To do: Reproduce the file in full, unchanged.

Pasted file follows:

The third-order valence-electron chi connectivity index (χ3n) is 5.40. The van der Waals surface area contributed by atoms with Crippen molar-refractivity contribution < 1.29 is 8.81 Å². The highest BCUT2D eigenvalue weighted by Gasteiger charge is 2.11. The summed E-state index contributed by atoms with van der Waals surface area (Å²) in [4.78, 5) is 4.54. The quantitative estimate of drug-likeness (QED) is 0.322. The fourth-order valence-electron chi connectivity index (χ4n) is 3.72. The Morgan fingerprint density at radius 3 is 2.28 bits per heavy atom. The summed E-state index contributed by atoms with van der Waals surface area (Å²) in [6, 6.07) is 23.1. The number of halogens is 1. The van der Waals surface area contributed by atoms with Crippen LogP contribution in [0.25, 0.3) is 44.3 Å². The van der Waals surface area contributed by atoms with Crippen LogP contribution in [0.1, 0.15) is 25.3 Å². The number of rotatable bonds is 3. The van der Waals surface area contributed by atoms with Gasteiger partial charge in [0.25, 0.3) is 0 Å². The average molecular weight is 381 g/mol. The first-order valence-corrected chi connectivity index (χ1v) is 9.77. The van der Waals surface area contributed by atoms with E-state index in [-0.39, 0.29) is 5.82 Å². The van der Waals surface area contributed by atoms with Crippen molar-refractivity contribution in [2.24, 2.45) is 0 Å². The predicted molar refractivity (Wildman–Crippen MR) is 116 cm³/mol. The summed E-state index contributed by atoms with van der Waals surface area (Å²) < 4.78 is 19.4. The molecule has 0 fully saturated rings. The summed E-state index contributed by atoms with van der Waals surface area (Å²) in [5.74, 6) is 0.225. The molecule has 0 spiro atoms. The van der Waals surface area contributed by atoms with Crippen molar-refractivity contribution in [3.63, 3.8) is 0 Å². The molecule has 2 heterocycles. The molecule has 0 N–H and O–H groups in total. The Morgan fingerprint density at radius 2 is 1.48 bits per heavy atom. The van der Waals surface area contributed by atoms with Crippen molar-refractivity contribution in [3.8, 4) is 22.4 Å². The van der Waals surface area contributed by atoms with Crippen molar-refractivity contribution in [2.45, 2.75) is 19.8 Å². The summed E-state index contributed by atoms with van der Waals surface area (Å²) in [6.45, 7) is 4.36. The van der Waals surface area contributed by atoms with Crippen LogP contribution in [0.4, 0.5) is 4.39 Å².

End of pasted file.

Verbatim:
The third-order valence-electron chi connectivity index (χ3n) is 5.40. The van der Waals surface area contributed by atoms with Crippen molar-refractivity contribution < 1.29 is 8.81 Å². The highest BCUT2D eigenvalue weighted by Gasteiger charge is 2.11. The summed E-state index contributed by atoms with van der Waals surface area (Å²) in [4.78, 5) is 4.54. The quantitative estimate of drug-likeness (QED) is 0.322. The fourth-order valence-electron chi connectivity index (χ4n) is 3.72. The Morgan fingerprint density at radius 3 is 2.28 bits per heavy atom. The summed E-state index contributed by atoms with van der Waals surface area (Å²) in [6, 6.07) is 23.1. The number of halogens is 1. The van der Waals surface area contributed by atoms with Crippen LogP contribution in [0.25, 0.3) is 44.3 Å². The van der Waals surface area contributed by atoms with Crippen LogP contribution in [0.1, 0.15) is 25.3 Å². The number of rotatable bonds is 3. The van der Waals surface area contributed by atoms with Gasteiger partial charge in [0.25, 0.3) is 0 Å². The average molecular weight is 381 g/mol. The first-order valence-corrected chi connectivity index (χ1v) is 9.77. The van der Waals surface area contributed by atoms with E-state index in [-0.39, 0.29) is 5.82 Å². The van der Waals surface area contributed by atoms with Crippen molar-refractivity contribution in [2.24, 2.45) is 0 Å². The predicted molar refractivity (Wildman–Crippen MR) is 116 cm³/mol. The summed E-state index contributed by atoms with van der Waals surface area (Å²) < 4.78 is 19.4. The molecule has 0 fully saturated rings. The summed E-state index contributed by atoms with van der Waals surface area (Å²) in [5.74, 6) is 0.225. The molecule has 0 spiro atoms. The van der Waals surface area contributed by atoms with Crippen molar-refractivity contribution in [3.63, 3.8) is 0 Å². The molecule has 2 heterocycles. The molecule has 0 N–H and O–H groups in total. The Morgan fingerprint density at radius 2 is 1.48 bits per heavy atom. The van der Waals surface area contributed by atoms with Crippen molar-refractivity contribution in [3.8, 4) is 22.4 Å². The van der Waals surface area contributed by atoms with Crippen molar-refractivity contribution in [2.45, 2.75) is 19.8 Å². The summed E-state index contributed by atoms with van der Waals surface area (Å²) in [6.45, 7) is 4.36. The van der Waals surface area contributed by atoms with Crippen LogP contribution in [0.4, 0.5) is 4.39 Å².